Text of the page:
In a letter to the Office of the Comptroller of the Currency, the Board of Governors of the Federal Reserve System and the Federal Deposit Insurance Corp., the ABA said that the “mutual is one of, if not the only, hometown bank in a community,” adding that Basel III rules “introduce a level of volatility that is contrary to a business plan that focuses on the long term.”
“Mutual institutions, like many of their community bank brethren, are sensitive to the risk of being caught short by the regulators and put in the harmful reputational box of being ‘undercapitalized,’” C. Dawn Causey, general counsel at the ABA, and Robert Davis, the executive vice president of mortgage markets, finance, management and public policy at the ABA, said. “Given the potentially severe supervisory consequences of holding too little capital, the only rational response will be to hold more capital than might ultimately be required…Mutual institutions often manage themselves well above the existing capital standards to provide a regulatory buffer because of their reliance on retained earnings.”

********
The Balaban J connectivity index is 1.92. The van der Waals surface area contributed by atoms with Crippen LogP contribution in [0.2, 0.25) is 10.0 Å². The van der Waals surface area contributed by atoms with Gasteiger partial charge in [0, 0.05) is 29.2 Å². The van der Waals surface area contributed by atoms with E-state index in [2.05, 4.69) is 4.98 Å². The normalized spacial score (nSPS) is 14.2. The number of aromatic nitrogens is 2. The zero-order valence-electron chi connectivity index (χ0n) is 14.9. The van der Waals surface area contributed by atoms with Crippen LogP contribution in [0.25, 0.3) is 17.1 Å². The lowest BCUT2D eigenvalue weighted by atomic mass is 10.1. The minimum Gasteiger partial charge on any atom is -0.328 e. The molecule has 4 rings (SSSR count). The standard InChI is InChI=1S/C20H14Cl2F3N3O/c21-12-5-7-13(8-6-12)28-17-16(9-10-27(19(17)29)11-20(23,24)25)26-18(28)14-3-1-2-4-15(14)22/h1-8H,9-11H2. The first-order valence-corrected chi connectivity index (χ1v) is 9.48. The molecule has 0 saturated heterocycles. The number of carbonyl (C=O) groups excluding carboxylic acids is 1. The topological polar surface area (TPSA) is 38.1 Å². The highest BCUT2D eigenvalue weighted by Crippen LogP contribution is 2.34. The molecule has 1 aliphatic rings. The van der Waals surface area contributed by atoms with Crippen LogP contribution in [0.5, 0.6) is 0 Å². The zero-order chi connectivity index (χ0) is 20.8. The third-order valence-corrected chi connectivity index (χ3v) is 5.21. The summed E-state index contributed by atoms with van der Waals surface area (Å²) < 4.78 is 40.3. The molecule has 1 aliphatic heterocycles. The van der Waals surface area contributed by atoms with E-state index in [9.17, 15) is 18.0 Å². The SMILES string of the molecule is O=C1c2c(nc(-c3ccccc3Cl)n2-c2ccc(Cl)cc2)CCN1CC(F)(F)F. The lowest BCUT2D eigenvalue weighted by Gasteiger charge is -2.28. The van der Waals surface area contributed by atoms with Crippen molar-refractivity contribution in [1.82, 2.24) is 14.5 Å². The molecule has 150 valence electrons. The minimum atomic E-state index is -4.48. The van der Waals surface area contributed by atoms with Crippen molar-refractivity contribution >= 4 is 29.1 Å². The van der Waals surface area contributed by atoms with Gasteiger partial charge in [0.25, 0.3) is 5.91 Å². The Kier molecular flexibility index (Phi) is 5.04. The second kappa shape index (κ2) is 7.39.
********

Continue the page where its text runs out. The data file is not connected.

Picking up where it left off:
The ABA letter said that, while large banks have access to national credit markets to meet regulatory demands, mutual institutions are often unable to raise new capital due to their reliance on retained earnings.
“Using the mutual holding company structure, mutual institutions were able to access the national credit markets through the Trust Preferred market,” the ABA said. “However, that option is no longer available. What are left are retained earnings, a challenging option given higher operating expenses resulting from the Dodd-Frank Act and ongoing national economic stress.”
Additionally, the ABA said that if a mutual cannot increase earnings, there is “no choice but to shrink the bank,” which could hamper the institutions’ ability to lend to the community.
“And yet it would not result in safer and sounder operation and would fail to benefit the nation’s economic recovery,” the ABA said. “The Basel III proposals…would actually weaken the banking industry, make it harder to serve customers and inhibit economic recovery.”